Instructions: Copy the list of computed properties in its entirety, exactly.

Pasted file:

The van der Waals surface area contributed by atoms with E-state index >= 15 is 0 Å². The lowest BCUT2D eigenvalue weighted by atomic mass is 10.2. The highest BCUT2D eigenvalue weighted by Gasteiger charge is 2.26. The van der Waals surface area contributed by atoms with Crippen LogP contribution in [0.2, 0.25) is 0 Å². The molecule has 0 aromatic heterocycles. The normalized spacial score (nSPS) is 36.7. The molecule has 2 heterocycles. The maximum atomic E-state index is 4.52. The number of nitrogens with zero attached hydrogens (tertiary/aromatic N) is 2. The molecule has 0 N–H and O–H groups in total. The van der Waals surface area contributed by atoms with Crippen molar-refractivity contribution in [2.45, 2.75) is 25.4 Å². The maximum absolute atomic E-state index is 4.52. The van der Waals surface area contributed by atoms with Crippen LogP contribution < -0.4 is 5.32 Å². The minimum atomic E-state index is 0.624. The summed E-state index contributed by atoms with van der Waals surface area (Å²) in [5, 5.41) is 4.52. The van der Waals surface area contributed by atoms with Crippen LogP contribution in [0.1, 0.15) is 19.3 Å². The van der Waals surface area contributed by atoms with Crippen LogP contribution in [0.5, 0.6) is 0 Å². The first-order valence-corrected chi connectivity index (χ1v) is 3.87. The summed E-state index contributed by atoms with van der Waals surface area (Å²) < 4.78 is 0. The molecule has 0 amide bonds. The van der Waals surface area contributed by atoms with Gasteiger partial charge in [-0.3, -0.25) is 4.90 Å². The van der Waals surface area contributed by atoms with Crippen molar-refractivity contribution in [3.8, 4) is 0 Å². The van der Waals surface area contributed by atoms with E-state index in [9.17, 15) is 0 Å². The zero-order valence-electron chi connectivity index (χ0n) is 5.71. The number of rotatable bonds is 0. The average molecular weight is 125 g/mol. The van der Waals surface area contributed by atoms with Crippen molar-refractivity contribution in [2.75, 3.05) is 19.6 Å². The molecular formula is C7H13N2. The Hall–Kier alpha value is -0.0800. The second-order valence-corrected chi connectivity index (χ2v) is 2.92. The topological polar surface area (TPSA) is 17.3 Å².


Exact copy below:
The van der Waals surface area contributed by atoms with E-state index >= 15 is 0 Å². The lowest BCUT2D eigenvalue weighted by atomic mass is 10.2. The highest BCUT2D eigenvalue weighted by Gasteiger charge is 2.26. The van der Waals surface area contributed by atoms with Crippen LogP contribution in [0.2, 0.25) is 0 Å². The molecule has 0 aromatic heterocycles. The normalized spacial score (nSPS) is 36.7. The molecule has 2 heterocycles. The maximum atomic E-state index is 4.52. The number of nitrogens with zero attached hydrogens (tertiary/aromatic N) is 2. The molecule has 0 N–H and O–H groups in total. The van der Waals surface area contributed by atoms with Crippen molar-refractivity contribution in [2.45, 2.75) is 25.4 Å². The maximum absolute atomic E-state index is 4.52. The van der Waals surface area contributed by atoms with Crippen LogP contribution < -0.4 is 5.32 Å². The minimum atomic E-state index is 0.624. The summed E-state index contributed by atoms with van der Waals surface area (Å²) in [5, 5.41) is 4.52. The van der Waals surface area contributed by atoms with Crippen LogP contribution in [0.1, 0.15) is 19.3 Å². The van der Waals surface area contributed by atoms with Crippen LogP contribution in [0.5, 0.6) is 0 Å². The first-order valence-corrected chi connectivity index (χ1v) is 3.87. The summed E-state index contributed by atoms with van der Waals surface area (Å²) < 4.78 is 0. The molecule has 0 amide bonds. The van der Waals surface area contributed by atoms with Gasteiger partial charge in [-0.3, -0.25) is 4.90 Å². The van der Waals surface area contributed by atoms with Crippen molar-refractivity contribution in [3.8, 4) is 0 Å². The van der Waals surface area contributed by atoms with E-state index in [9.17, 15) is 0 Å². The zero-order valence-electron chi connectivity index (χ0n) is 5.71. The number of rotatable bonds is 0. The average molecular weight is 125 g/mol. The van der Waals surface area contributed by atoms with Crippen molar-refractivity contribution in [2.75, 3.05) is 19.6 Å². The molecular formula is C7H13N2. The Hall–Kier alpha value is -0.0800. The second-order valence-corrected chi connectivity index (χ2v) is 2.92. The topological polar surface area (TPSA) is 17.3 Å².